Gross domestic product

A map of world economies by size of GDP (nominal) in USD, World Bank, 2014.[1]

Gross domestic product (GDP) is a monetary measure of the market value of all the final goods and services produced in a specific time period by countries.[2][3] Due to its complex and subjective nature this measure is often revised before being considered a reliable indicator. GDP (nominal) per capita does not, however, reflect differences in the cost of living and the inflation rates of the countries; therefore, using a basis of GDP per capita at purchasing power parity (PPP) may be more useful when comparing living standards between nations, while nominal GDP is more useful comparing national economies on the international market.[4] Total GDP can also be broken down into the contribution of each industry or sector of the economy.[5] The ratio of GDP to the total population of the region is the per capita GDP (also called the Mean Standard of Living).

GDP definitions are maintained by a number of national and international economic organizations. The Organisation for Economic Co-operation and Development (OECD) defines GDP as "an aggregate measure of production equal to the sum of the gross values added of all resident and institutional units engaged in production and services (plus any taxes, and minus any subsidies, on products not included in the value of their outputs)".[6] An IMF publication states that, "GDP measures the monetary value of final goods and services—that are bought by the final user—produced in a country in a given period of time (say a quarter or a year)."[7]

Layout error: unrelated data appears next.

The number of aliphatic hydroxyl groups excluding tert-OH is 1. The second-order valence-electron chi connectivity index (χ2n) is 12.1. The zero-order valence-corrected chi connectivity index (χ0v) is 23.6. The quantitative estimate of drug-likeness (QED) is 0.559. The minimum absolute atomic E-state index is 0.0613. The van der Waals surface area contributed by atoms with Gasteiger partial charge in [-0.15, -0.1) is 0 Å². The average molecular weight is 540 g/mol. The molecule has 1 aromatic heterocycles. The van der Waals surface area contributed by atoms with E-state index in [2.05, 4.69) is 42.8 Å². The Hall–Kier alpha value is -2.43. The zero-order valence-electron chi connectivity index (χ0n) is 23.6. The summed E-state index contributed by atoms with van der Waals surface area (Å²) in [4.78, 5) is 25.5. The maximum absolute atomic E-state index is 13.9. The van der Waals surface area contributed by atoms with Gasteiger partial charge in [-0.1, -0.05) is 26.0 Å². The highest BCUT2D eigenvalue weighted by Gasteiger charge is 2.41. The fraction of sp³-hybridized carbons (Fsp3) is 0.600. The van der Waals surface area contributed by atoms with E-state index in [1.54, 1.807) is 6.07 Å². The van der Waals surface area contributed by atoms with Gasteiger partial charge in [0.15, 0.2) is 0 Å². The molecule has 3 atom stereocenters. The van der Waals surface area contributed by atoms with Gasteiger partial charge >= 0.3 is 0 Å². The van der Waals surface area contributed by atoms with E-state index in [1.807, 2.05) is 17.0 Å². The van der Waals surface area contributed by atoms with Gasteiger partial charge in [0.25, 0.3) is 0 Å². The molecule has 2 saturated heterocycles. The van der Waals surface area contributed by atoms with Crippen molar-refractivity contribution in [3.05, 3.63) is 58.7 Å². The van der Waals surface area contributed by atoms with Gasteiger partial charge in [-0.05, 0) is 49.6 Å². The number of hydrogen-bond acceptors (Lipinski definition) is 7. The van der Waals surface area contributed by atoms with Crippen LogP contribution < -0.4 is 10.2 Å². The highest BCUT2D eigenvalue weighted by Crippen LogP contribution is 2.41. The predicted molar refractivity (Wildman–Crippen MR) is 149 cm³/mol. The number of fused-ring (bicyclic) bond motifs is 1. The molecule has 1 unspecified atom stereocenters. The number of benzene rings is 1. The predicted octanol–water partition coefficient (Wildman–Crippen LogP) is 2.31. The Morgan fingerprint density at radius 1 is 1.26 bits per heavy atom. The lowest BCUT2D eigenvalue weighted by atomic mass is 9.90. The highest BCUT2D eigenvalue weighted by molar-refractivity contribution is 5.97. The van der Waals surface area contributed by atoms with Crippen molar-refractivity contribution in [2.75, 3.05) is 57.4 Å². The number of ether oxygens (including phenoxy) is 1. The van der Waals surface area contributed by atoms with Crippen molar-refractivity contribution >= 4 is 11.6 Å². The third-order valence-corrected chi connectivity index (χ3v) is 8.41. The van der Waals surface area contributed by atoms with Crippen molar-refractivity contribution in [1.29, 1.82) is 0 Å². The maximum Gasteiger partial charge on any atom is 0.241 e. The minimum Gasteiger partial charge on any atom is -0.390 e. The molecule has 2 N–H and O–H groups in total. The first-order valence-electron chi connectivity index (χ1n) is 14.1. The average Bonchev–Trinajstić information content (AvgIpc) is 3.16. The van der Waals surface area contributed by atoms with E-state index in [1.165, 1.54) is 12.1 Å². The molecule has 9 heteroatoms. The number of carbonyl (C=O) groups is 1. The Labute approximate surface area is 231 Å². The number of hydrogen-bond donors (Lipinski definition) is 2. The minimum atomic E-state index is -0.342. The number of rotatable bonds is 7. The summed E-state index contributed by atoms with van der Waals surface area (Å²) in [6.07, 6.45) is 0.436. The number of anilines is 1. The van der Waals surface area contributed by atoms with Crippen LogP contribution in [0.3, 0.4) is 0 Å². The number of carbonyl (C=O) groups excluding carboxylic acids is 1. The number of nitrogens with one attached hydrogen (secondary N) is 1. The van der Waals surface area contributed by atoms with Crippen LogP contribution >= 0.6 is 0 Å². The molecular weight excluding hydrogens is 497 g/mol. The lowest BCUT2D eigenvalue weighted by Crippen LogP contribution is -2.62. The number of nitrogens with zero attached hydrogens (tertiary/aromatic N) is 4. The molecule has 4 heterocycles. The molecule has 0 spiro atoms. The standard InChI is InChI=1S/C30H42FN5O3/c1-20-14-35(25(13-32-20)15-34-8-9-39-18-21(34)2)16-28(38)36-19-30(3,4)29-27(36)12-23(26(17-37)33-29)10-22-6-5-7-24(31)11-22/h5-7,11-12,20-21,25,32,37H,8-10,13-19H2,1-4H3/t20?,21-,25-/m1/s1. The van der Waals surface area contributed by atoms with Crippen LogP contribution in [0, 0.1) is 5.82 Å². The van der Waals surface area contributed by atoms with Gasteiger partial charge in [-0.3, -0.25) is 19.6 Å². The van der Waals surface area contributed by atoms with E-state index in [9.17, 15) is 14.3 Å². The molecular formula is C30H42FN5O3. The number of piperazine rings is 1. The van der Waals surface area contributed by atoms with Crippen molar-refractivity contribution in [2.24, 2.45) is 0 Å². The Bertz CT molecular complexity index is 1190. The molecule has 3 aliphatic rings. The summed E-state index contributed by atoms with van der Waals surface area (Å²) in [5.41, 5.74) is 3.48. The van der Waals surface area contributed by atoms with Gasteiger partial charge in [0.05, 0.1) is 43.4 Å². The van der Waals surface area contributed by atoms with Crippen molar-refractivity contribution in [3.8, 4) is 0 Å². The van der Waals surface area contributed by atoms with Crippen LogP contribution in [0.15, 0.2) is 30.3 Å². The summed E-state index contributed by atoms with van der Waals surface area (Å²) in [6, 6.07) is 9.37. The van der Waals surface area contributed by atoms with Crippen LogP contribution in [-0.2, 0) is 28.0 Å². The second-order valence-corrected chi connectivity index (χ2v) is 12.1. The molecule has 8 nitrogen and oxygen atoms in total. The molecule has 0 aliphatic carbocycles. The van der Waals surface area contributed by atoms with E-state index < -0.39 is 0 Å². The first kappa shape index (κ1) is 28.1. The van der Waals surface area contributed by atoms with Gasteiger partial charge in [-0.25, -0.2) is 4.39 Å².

GDP is often used as a metric for international comparisons as well as a broad measure of economic progress. It is often considered to be the "world's most powerful statistical indicator of national development and progress".[8] However, critics of the growth imperative often argue that GDP measures were never intended to measure progress, and leave out key other externalities, such as resource extraction, environmental impact and unpaid domestic work.[9] Critics frequently propose alternative economic models such as doughnut economics which use other measures of success or alternative indicators such as the OECD's Better Life Index as better approaches to measuring the effect of the economy on human development and well being.

  1. ^ "GDP (Official Exchange Rate)" (PDF). World Bank. Retrieved 24 August 2015.
  2. ^ "Finance & Development". Finance & Development | F&D. Retrieved 23 February 2019.
  3. ^ "Gross Domestic Product | U.S. Bureau of Economic Analysis (BEA)". Retrieved 23 February 2019.
  4. ^ Hall, Mary. "What Is Purchasing Power Parity (PPP)?". Investopedia. Retrieved 23 February 2019.
  5. ^ Dawson, Graham (2006). Economics and Economic Change. FT / Prentice Hall. p. 205. ISBN 0-273-69351-4.
  6. ^ "OECD". Retrieved 14 August 2014.
  7. ^ Callen, Tim. "Gross Domestic Product: An Economy's All". IMF. Retrieved 3 June 2016.
  8. ^ Lepenies, Philipp (2016). The Power of a Single Number: A Political History of GDP. New York: Columbia University strategy-3-1-33252415-37392257_9257a4574cf75f9d33bf6a486ecb145d these measures affects in greater extent, the GDP will already be drastically affected by the health crisis the world is experiencing by COVID-19, which will reduce these expectations.
  9. ^ Raworth, Kate (2017). Doughnut economics : seven ways to think like a 21st-century economist. London. ISBN 978-1-84794-138-1. OCLC 974194745.

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